Abed ElKader ElOttol

LAB DIAGNOSIS

  • • Specimens from urethra, conjunctiva, sputum & cervix.
  • • Microscopy.
  • • Chlamydial “cytoplasmic inclusions” are detected by:
  • • Giemsa staining
  • • Fluorescent Ab staining
  • • PCR
  • • Cell Culture
  • • Sero-diagnosis
  • TREATMENT
  • Tetracycline in adults
  • Erythromycin or Azithromycin in babies

Abed ElKader ElOttol

Calymmatobacteriumgranulomatous

GRANULOMA INGUINALE

Abed ElKader ElOttol

The disease is commonly known as donovanosis

  • Small, painless nodules appear after about 10–40 days of the contact with the bacteria. Later the nodules burst, creating open, fleshy سميك, oozingرشح lesions.
  • General characteristics
  • Capsulated short Gram-negative rod
  • A STD with higher incidence in homosexuals
  • Clinical Features
  • Initially papules appear on external genitalia which ulcerate and extend widely – ulcer formation
  • Base of ulcer is “BEEFY”; spreads by contact so is known as “KISSING ulcers”
  • Lymph Nodes may enlarge
  • Treatment : Tetracycline

Abed ElKader ElOttol

MYCOPLASMA

Abed ElKader ElOttol

GENERAL CHARACTERISTICS

  • The smallest free-living organism (0.3 μ diameter).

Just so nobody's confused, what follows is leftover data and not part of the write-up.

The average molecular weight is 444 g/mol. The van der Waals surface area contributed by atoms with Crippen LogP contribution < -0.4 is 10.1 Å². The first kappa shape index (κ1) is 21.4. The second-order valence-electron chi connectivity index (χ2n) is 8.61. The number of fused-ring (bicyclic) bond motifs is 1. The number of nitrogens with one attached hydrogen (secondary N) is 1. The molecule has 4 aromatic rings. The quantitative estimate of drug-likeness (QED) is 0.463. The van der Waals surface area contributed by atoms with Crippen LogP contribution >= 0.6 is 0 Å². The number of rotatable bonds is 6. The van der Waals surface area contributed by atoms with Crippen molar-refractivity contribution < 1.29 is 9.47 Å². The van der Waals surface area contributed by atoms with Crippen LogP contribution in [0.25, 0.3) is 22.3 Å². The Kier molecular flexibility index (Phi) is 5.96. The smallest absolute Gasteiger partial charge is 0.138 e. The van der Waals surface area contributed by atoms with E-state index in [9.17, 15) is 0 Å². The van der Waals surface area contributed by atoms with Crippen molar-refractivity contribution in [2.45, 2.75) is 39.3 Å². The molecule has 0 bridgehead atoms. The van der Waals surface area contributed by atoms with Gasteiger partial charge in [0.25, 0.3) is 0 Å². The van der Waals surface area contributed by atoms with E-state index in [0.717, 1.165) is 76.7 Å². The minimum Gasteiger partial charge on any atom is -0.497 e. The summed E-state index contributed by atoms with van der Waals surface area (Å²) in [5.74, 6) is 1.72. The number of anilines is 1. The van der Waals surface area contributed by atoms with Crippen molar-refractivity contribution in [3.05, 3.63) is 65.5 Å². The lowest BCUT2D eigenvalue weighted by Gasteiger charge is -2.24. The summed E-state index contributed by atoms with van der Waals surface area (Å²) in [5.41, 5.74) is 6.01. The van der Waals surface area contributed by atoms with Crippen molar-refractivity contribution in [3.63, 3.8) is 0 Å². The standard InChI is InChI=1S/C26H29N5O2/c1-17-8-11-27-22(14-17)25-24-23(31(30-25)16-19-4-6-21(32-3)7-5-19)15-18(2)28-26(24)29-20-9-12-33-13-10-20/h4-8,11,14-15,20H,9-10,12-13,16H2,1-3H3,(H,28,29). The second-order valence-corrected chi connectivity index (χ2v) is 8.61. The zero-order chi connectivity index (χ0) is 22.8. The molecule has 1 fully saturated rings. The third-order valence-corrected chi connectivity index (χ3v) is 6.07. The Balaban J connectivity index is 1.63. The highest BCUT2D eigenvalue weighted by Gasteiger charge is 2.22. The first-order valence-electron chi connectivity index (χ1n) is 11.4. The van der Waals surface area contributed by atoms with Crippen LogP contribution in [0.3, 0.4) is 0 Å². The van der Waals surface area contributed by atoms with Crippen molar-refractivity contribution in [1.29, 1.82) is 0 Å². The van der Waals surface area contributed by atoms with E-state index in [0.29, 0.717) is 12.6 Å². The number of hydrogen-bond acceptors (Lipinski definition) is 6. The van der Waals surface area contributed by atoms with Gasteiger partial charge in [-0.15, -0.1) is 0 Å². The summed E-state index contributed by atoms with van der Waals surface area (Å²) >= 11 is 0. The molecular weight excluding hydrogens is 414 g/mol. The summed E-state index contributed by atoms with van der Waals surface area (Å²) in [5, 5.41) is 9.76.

• Have no cell wall.
  • Insensitive to penicillins & cephalosporins.
  • Poorly stained by Gram-staining.
  • Cytoplasmic membrane contains cholesterol.
  • Slow growth on specialized artificial culture media (a week).
  • Typical “fried-egg” appearance of colonies by a plate microscope

Abed ElKader ElOttol

Formulae

Difco™ PPLO Agar

Approximate Formula* Per Liter

Beef Heart, Infusion from 50 g ................................... 6.0 g

Peptone ................................................................... 10.0 g

Sodium Chloride ........................................................ 5.0 g

Agar ......................................................................... 14.0 g

Abed ElKader ElOttol

MYCOPLASMA PNEUMONIAE

MAIN DISEASE

• Primary atypical pneumonia

• Common in late summer and early autumn

PATHOGENESIS & EPIDEMIOLOGY

• Droplet infection.

• Organism adhere to respiratory epithelium.

• Inhibit ciliarymotion.

• Damage epithelium.

• Common in chidren & young adults

• Increased incidence in winter

Abed ElKader ElOttol

CLINICAL FEATURES

  • Sore throat, fever & headache.
  • Cough with small amount of whitish non-purulent sputum.
  • Some extrapulmonarysymptoms.
  • Opacities on chest X-Rays.
  • IMMUNITY
  • Incomplete: second episode can occur.

Abed ElKader ElOttol

UREAPLASMA URELYTICUM

Abed ElKader ElOttol

Differentiated from mycoplasma due to urease enzyme production Like mycoplasma produce “fried egg” colonies on specialized medium.

  • Diseases
  • • Non-gonococcal, non-chlamydial urethritis in men.
  • • Post-partum fever in women.
  • • Transmitted by sexual contact.
  • MYCOPLASMA & UREPLASMA
  • LAB DIAGNOSIS
  • Culture : “Fried egg” colonies on specialized medium
  • Cold Agglutinin detection A titer of 1:128 or higher – indicates recent infection
  • TREATMENT
  • Tetracycline OR Spectinomycin

Abed ElKader ElOttol

RICKETTSIA & COXIELLA

Abed ElKader ElOttol

Rickettsiae
  • A genus of small, rod-shaped, round to pleomorphic microorganisms .